(Mr Morley) It was drafted in late August through to late September. The reason why we are bringing it forward now is that, as the outbreak proceeded, of course with the experience of handling the outbreak, we do learn lessons and of course we changed what we were doing throughout the outbreak in relation to the lessons learned and it became clear that some of these measures would be useful in relation to dealing with the outbreak. As far as the outbreak is concerned, it is true that we have not had any cases for over a month now and I am very glad about that, but what I must point out to the Committee as I suspect you are aware is that, in 1967, there was a similar long period with no cases and then the outbreak started again and continued for three months. I hope we do not get into that situation but we are not complacent about where we are. The risks of recurrence remain very high at the present time, particularly with the animal movements. Also, the other part of the Bill is dealing with sheep TSEs. You will be aware that the Food Standards Agency have asked us to accelerate the national screening plan and that is contained within this Bill. The other issue is that, there are three full Ministers on your Committee and, as full Ministers, you will know that slots for legislation are not easy to come across and that when there is the possibility of doing that and when you have issues which I think are important in relation to the range of options, that we have a disease control, if you have the chance of legislation, then of course it is important that you take that chance if you have a bill that is ready to go. I appreciate that that compacts it and that it is not the ideal situation, I would much rather have the detailed scrutiny and I very much welcome coming before the Committee today to talk about this and explain it, but the fact is that even moving forward with the Bill now, it will be in the early part of 2002 before this becomes law. It is a time consuming process and some of these measures are very important and I would really like to have them available as quickly as possible.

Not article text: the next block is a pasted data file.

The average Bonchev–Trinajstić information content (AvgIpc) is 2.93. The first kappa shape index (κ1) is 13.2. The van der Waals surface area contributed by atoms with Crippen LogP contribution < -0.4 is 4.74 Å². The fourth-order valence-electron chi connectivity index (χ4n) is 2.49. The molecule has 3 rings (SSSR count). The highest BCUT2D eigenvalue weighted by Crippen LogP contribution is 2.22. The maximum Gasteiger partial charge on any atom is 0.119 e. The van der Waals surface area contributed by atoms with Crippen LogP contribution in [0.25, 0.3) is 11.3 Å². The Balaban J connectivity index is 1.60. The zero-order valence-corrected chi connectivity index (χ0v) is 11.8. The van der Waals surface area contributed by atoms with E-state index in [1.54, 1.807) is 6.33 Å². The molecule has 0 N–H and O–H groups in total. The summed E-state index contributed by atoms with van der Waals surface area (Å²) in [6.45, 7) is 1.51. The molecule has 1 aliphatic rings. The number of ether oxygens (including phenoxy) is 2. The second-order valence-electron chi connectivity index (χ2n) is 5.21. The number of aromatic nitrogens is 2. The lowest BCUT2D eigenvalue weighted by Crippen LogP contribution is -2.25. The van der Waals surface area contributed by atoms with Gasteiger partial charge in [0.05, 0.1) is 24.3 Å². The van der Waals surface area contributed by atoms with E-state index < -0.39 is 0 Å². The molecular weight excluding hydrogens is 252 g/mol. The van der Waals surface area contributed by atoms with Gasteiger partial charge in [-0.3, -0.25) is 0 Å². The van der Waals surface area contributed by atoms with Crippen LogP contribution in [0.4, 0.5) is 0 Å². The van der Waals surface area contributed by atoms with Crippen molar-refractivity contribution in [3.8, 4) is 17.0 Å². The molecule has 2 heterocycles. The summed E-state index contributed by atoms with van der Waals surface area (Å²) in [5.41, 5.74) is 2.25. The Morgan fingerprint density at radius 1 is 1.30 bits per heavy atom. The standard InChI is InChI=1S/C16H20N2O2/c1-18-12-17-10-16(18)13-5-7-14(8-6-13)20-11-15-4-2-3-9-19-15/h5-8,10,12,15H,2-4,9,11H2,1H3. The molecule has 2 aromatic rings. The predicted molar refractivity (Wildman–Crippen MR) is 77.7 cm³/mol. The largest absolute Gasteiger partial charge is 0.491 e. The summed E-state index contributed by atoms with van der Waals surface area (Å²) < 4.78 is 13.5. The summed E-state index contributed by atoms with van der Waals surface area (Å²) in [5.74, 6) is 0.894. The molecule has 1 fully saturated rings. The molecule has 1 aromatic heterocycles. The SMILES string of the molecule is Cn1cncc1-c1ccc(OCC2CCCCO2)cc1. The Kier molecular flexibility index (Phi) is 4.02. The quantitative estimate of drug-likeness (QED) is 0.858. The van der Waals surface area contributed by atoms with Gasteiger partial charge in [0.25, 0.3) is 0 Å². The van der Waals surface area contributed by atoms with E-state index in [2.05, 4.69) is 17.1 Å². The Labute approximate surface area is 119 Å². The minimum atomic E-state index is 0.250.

(Mr Morley) No.